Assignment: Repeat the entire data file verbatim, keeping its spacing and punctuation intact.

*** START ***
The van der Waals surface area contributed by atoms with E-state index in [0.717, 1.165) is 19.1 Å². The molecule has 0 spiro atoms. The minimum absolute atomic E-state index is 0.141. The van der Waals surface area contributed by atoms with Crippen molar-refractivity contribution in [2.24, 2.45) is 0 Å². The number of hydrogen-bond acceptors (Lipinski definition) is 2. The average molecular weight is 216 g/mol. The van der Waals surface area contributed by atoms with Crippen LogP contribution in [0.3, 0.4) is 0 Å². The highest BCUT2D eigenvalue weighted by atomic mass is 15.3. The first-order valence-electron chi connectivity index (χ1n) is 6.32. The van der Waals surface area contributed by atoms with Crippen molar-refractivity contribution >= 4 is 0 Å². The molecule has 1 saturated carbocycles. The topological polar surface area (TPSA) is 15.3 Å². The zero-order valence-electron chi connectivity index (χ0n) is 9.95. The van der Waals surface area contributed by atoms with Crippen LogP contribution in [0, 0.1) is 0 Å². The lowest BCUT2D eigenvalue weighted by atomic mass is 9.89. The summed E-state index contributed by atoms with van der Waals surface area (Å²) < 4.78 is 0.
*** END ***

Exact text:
The van der Waals surface area contributed by atoms with E-state index in [0.717, 1.165) is 19.1 Å². The molecule has 0 spiro atoms. The minimum absolute atomic E-state index is 0.141. The van der Waals surface area contributed by atoms with Crippen molar-refractivity contribution in [2.24, 2.45) is 0 Å². The number of hydrogen-bond acceptors (Lipinski definition) is 2. The average molecular weight is 216 g/mol. The van der Waals surface area contributed by atoms with Crippen LogP contribution in [0.3, 0.4) is 0 Å². The highest BCUT2D eigenvalue weighted by atomic mass is 15.3. The first-order valence-electron chi connectivity index (χ1n) is 6.32. The van der Waals surface area contributed by atoms with Crippen molar-refractivity contribution >= 4 is 0 Å². The molecule has 1 saturated carbocycles. The topological polar surface area (TPSA) is 15.3 Å². The zero-order valence-electron chi connectivity index (χ0n) is 9.95. The van der Waals surface area contributed by atoms with Crippen LogP contribution in [0, 0.1) is 0 Å². The lowest BCUT2D eigenvalue weighted by atomic mass is 9.89. The summed E-state index contributed by atoms with van der Waals surface area (Å²) < 4.78 is 0.